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Early treatment doubles survival chances after stroke

London, May 15:

Patients who receive treatment within 90 minutes of a stroke attack are twice as likely to increase the chances of good recovery, say researchers.

Researchers from University of Glasgow have found that patients given a blood thinning drug to restore blood flow in the brain within 90 minutes of their symptoms were two and half times more likely to have a good recovery than those not given the drug.

Although patients did benefit from the drug, called alteplase, when given later but to a lesser extent.

The analysis of 3,670 patients in eight studies showed that the earlier the drug was given the greater the chance the patient would recover without suffering lasting disabilities.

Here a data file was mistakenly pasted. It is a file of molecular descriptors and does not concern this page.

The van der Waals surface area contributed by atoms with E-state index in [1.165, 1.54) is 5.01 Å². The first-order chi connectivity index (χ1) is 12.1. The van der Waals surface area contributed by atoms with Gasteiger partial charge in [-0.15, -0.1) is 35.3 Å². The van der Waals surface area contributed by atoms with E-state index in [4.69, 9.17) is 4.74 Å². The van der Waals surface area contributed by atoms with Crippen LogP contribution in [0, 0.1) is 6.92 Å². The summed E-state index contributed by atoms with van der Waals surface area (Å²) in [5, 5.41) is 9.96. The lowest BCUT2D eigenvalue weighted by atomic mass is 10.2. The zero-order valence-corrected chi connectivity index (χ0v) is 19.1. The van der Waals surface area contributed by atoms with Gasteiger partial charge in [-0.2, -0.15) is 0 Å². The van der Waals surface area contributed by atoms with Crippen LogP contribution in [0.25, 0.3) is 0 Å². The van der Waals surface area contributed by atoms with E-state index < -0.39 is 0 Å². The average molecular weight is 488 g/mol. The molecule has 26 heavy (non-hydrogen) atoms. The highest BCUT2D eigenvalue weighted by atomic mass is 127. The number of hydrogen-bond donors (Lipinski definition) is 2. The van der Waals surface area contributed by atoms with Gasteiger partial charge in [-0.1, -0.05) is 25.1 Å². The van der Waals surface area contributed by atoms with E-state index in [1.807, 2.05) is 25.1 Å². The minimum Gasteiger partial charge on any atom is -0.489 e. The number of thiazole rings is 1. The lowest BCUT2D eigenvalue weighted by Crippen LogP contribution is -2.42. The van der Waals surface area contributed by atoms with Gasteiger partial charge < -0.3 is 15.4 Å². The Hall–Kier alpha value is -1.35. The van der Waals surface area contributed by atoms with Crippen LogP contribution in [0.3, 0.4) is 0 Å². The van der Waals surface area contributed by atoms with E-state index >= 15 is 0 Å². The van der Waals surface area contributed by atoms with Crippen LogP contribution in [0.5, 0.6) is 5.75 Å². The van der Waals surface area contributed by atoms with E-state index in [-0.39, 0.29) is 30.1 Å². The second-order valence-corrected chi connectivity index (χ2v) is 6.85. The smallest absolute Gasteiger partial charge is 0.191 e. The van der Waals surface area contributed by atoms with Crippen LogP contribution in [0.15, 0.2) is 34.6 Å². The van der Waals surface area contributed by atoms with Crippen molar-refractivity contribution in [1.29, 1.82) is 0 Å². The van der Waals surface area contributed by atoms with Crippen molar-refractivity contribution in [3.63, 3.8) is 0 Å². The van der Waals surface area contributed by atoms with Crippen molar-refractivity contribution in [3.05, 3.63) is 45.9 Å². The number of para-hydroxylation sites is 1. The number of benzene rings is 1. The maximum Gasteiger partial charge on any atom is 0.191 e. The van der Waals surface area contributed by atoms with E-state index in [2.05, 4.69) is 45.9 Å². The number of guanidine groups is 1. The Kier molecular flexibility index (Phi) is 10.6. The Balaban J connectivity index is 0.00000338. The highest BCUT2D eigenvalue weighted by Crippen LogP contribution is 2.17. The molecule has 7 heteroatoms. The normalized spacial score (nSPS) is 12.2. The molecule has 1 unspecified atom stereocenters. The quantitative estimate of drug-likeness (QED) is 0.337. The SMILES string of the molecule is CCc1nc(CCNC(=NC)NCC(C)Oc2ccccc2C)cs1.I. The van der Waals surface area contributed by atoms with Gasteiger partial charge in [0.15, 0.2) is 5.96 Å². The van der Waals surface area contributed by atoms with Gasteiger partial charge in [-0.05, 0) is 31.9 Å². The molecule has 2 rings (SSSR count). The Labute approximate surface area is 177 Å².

But even those who received it up to four and half hours after their symptoms started, still showed some benefit and were 22 per cent more likely to have a good recovery than those not given the drug.

The analysis found that patients treated within 90 minutes were 22 percent less likely to die, but the chance of dying increased with the length of time it took for treatment to start.

"Our analysis showed that the greatest benefit comes from earlier treatment, since net benefit is diminishing and is undetectable in our sample beyond 4.5 hours,:" telegraph.co.uk quoted lead author Kennedy Lees, from the University of Glasgow, as saying.

"However, alteplase does not result in excellent benefit in most patients, even those treated early, so questions remain.

"We need to understand better the factors that prevent alteplase from being effective in individual patients.

"Patients with ischemic stroke selected by clinical symptoms and CT benefit from intravenous alteplase when treated up to 4·5 hours. To increase benefit to a maximum, every effort should be taken to shorten delay in initiation of treatment. Beyond 4·5 hours, risk might outweigh benefit," Lees added.

The study appears in journal The Lancet.